This week at The Archive we have reached yet a another milestone, as we now have a total of over 58 million pages all now available to search, just four weeks after we brought up our last million. Meanwhile, we have added 206,866 brand new pages over the past seven days, with one brand new title, the Eastern Argus and Borough of Hackney Times, joining us, with updates to 35 of our existing titles from across England, Wales and Scotland.
So read on to discover more about our brand new title of the week, which hails from London’s East End, as well as to find out more about our updated titles of the week. Meanwhile, we explore a unique local perspective on the Jack the Ripper murders, which terrorised Whitechapel and the surrounding area in the autumn of 1888, using our new newspaper, the Eastern Argus and Borough of Hackney Times.
Independent publication the Eastern Argus and Borough of Hackney Times was established in 1860. Circulating throughout London’s East End, through Hackney, Bethnal Green, Shoreditch, Dalston, Kingsland, Finsbury, Stoke Newington, Clapton, Homerton, Old Ford, Bow, and Lea Bridge, this publication appeared every Friday, at the cost of just one halfpenny.
Originally titled the Argus and Borough of Hackney Liberal, this publication filled four pages, and by the 1880s, it had a guaranteed circulation of 5,000 copies. Filled with local news, for example taking a look at updates from the ‘Local Boards,’ including the Hackney Board of Guardians, the Bethnal Green Board of Guardians, and the Bethnal Green Vestry, this newspaper also reported on notable local funerals.
By the twentieth century, the Eastern Argus and Borough of Hackney Times had expanded to fill eight pages. It deservedly called itself an ‘old-established paper,’ and it continued to represent the interests of the area it served. Indeed, the newspaper contained ‘Borough Notes,’ and updates from such local organisations as the Bethnal Green Working Men’s Benevolent Society.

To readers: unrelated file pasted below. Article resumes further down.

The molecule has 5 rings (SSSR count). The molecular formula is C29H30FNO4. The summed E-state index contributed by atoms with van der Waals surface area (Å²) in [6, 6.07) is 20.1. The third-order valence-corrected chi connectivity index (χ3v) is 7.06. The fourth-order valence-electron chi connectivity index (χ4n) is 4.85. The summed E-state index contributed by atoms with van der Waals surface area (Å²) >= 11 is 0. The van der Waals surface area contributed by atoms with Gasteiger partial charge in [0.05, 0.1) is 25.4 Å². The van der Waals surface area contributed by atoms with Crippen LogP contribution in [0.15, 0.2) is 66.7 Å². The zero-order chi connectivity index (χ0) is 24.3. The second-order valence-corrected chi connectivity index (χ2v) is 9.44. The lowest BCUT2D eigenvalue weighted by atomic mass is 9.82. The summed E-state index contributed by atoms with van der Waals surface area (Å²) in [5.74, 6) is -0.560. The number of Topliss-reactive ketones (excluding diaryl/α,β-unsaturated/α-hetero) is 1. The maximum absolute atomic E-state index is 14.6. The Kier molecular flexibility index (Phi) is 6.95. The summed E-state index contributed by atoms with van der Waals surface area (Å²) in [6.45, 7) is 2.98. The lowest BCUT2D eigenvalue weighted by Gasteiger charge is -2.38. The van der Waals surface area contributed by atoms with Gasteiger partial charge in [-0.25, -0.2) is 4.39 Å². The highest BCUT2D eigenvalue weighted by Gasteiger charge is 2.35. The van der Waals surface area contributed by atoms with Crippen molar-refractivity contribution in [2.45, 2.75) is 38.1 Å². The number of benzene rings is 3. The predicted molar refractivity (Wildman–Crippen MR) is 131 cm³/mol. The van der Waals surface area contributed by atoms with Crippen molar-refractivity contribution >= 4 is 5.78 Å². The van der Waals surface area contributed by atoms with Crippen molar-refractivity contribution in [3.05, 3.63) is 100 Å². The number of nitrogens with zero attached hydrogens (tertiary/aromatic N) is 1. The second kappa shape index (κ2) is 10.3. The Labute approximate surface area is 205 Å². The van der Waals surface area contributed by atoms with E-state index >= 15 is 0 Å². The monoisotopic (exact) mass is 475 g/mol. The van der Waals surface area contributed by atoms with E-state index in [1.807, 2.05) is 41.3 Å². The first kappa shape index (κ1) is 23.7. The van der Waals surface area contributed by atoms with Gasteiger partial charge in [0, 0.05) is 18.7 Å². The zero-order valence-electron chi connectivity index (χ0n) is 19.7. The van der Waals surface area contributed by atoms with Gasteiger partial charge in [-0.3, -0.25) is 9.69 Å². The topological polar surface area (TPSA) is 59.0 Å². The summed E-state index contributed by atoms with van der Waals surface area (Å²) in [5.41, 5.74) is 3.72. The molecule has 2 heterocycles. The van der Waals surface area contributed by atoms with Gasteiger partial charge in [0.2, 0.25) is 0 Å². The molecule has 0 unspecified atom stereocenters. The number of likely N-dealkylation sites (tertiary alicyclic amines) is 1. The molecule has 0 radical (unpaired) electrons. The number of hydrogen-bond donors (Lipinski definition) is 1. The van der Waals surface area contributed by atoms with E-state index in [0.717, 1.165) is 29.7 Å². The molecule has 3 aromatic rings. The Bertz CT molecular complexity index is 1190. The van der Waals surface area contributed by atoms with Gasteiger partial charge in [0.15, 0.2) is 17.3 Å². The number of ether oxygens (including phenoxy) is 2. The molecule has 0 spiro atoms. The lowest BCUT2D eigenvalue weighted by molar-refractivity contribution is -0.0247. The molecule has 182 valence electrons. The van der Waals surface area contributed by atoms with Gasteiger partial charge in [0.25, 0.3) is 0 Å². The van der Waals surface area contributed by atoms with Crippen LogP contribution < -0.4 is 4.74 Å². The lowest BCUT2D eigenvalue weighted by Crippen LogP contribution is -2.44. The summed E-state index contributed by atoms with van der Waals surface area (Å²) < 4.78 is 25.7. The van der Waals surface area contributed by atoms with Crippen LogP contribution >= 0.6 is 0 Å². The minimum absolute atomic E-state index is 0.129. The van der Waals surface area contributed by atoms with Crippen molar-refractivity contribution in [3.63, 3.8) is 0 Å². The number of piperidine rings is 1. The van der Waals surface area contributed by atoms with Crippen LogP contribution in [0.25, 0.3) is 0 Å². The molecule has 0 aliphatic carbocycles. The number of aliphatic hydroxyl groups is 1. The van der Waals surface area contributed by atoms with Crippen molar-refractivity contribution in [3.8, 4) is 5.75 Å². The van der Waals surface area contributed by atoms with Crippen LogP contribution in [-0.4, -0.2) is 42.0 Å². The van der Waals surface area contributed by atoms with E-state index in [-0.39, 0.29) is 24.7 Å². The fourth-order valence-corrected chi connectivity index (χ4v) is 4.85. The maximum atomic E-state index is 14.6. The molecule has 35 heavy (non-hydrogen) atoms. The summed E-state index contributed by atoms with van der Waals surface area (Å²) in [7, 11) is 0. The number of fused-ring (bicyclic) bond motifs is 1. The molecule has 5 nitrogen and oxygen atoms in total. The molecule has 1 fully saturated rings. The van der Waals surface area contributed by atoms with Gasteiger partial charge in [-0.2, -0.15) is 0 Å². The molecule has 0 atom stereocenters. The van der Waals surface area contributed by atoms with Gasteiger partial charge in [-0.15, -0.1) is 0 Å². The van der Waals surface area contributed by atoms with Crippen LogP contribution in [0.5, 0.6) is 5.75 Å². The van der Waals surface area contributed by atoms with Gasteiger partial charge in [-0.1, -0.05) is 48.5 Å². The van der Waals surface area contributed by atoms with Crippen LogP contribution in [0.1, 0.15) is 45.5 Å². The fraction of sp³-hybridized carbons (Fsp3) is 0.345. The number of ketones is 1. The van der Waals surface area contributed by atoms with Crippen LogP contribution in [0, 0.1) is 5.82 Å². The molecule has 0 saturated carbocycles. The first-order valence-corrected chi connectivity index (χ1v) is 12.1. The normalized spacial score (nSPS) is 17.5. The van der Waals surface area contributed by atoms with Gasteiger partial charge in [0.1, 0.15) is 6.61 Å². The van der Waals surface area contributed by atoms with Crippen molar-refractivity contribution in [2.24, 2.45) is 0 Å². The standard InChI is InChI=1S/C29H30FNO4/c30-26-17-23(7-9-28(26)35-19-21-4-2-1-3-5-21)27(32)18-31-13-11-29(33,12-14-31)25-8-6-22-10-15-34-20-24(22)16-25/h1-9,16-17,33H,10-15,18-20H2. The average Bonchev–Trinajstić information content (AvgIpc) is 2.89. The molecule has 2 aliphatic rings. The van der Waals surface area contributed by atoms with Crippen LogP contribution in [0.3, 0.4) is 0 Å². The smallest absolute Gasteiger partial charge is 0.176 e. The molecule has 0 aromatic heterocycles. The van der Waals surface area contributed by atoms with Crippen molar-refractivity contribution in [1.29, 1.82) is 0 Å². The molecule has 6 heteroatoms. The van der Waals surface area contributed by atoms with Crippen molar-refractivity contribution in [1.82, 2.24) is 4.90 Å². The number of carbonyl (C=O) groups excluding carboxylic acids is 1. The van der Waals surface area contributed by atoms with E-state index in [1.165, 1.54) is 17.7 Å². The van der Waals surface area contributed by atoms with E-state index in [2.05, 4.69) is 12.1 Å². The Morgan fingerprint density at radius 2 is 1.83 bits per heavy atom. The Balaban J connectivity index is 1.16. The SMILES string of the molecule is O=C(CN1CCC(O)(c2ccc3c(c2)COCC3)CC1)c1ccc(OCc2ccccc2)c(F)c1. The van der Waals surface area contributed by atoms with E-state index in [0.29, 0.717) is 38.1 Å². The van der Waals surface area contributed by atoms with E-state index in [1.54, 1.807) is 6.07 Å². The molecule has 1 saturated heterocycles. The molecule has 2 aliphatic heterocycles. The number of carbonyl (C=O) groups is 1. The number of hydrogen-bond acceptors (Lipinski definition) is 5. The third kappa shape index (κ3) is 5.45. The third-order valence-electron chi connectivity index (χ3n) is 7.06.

Admittedly, the Eastern Argus and Borough of Hackney Times had something of a penchant for the macabre, its pages reporting on the details of ‘sudden deaths’ from across the local area, concentrating on the tragic and fatal accidents which had occurred during the preceding week.
As well as our fabulous new East End title this week, we’ve updated 35 of our existing titles from across England, Wales and Scotland. Leading the charge, we’ve added over 77,000 brand new pages to the Bristol Evening Post, which cover the years 1952 through to 1975. Following behind that remarkable addition, over 15,000 brand new pages from the year 1996 have joined the Leicester Daily Mercury, whilst we’ve added over 12,000 brand new pages from 1928 through to 1983 to the Sunday Sun (Newcastle).
Moving our focus to Wales, we’ve added new pages from the 1990s to both the Abergele & Pensarn Visitor and to the Neath Guardian. For our new Scottish pages of the week, we’ve added the years 1952 and 1996 to the Dumfries and Galloway Standard.
Our final notable update of the week is to popular tabloid magazine Reveille, which was founded as the official newspaper of the Ex-Services’ Allied Association. Throughout the 1950s it provided commentary on light-entertainment, with a particular focus on the royal family, and we’ve added the year 1951 to this particular title.
A Local Perspective on the Crimes of Jack the Ripper
On 1 September 1888 our new newspaper the Eastern Argus and Borough of Hackney Times reported on the ‘Murder of a Woman in Bethnal Green.’ The news was breaking; the newspaper reporting how that just at the moment ‘of going to press the particulars of a most brutal and dastardly murder’ had just come to hand.
The article continued:
At about 3 30 on Friday morning the police-constable on beat in Buck’s Row, a turning off Baker’s Row, Bethnal Green, found the body of a woman lying in the roadway. Upon examination he was horrified to find that the poor creature (who had the appearance of being an unfortunate) was lying in a pool of blood, and quite dead. She had her throat cut in two places, and most shocking to relate the victim’s entrails were protruding to such an extent that they had to be adjusted before the body could be removed.
The victim in this gruesome case was Mary Ann Nichols, the first of the canonical Jack the Ripper murders, and this report provides a tantalising local perspective on the infamous killing. And interestingly, on the very same day, a letter appeared in the Eastern Argus and Borough of Hackney Times relating to the violence that was being seen in Bethnal Green at the time, even before the Jack the Ripper murders had started: